Don’t Let Your Kids Grow Up Like Deb Hart
Seems like about Junior year of High School when I asked my parents about 'my college fund. Turns out, there wasn't one!
My parents did help me along the way with cash, groceries, love and support when I really needed it, but for the most part, I was on my own at 19 years old. Over the years, while working full-time, I've gotten certifications from Specs Howard School of Media Arts, the Institute for Integrative Nutrition and Hilltop Yoga. Ultimately, not going the traditional college route turned out well for me and I still like to take an occasional course at LCC or elsewhere when something piques my interest. Getting a bachelor's degree someday is still an option, just haven't figured out yet what would be the focus. Focus is often a challenge for me.
Something that wasn't available to my parents (who had five kids to raise on one income) was the Michigan Education Trust contract, where you can now pay as you go for your child's college education through the state-sponsored program. Get more details here.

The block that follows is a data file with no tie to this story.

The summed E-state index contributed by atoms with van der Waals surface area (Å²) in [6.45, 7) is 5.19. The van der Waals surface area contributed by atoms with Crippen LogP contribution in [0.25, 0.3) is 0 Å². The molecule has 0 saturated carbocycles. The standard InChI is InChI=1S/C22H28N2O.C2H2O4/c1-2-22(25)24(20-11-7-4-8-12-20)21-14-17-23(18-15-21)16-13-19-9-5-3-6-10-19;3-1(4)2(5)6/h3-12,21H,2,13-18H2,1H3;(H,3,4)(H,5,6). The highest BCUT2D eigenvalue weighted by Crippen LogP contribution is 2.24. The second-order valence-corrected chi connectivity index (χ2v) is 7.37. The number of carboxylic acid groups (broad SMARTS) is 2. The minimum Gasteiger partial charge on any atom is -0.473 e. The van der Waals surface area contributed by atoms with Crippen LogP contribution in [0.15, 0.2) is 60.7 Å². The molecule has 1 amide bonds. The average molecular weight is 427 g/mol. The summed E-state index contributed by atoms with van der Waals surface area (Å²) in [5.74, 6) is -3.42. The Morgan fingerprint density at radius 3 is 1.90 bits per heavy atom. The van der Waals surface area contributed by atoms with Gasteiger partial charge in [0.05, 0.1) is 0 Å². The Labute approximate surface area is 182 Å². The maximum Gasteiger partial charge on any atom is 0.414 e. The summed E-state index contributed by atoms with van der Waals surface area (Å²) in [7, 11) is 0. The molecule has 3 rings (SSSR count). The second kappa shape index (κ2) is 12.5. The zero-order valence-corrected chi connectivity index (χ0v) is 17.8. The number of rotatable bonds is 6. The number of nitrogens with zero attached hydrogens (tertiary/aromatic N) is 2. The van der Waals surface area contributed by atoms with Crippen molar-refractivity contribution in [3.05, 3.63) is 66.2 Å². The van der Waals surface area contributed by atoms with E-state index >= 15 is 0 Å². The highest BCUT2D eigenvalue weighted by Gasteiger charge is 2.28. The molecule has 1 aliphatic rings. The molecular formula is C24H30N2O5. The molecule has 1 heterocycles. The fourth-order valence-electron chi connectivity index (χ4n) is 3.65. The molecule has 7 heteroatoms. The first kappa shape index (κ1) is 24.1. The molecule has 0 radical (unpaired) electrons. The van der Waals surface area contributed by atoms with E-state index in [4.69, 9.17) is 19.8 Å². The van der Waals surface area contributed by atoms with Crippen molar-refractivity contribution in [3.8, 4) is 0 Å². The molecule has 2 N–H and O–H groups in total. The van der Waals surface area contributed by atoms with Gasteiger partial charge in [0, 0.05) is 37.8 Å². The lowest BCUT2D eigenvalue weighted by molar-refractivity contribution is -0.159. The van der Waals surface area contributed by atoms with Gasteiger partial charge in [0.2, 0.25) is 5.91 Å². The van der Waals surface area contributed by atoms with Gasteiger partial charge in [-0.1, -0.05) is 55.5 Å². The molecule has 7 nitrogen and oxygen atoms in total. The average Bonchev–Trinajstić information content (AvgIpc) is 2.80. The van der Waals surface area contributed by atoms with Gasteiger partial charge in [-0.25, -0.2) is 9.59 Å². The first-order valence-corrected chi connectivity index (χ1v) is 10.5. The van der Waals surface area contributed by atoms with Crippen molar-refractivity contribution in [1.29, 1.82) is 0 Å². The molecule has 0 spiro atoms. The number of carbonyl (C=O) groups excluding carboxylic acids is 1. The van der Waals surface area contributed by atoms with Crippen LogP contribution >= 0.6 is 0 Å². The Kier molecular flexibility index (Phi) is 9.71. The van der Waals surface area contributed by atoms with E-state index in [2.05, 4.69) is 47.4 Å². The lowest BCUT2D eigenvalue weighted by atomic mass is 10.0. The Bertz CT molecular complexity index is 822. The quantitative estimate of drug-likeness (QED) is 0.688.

Am I getting paid to promote this? No. I just think that for the price of some monthly mobile/cable bills, money towards a formal education for a kid would be a great way to play it.
If you need more incentive to start socking money away for college while the kids are young, the Associated Press reports that in-state tuition rates in Michigan are the 6th highest in the nation. Student debt on average is the 9th highest in the land here in the Peninsulas.
According to the AP, 62 percent of college grads in 2014 had an average debt of nearly $30,000.00.
From a State of Michigan Press Release:
"MET is Michigan's Section 529 prepaid tuition program that locks future tuition at any of the state’s public universities and colleges at today’s rates. The total contract price is eligible for a state tax deduction, and earnings are tax-exempt if used for qualified higher-education expenses. MET contracts are portable to out-of-state and Michigan private colleges and universities, and may be transferred to other eligible family members. More than 96 percent of high school graduates with MET contracts have attended a college or university."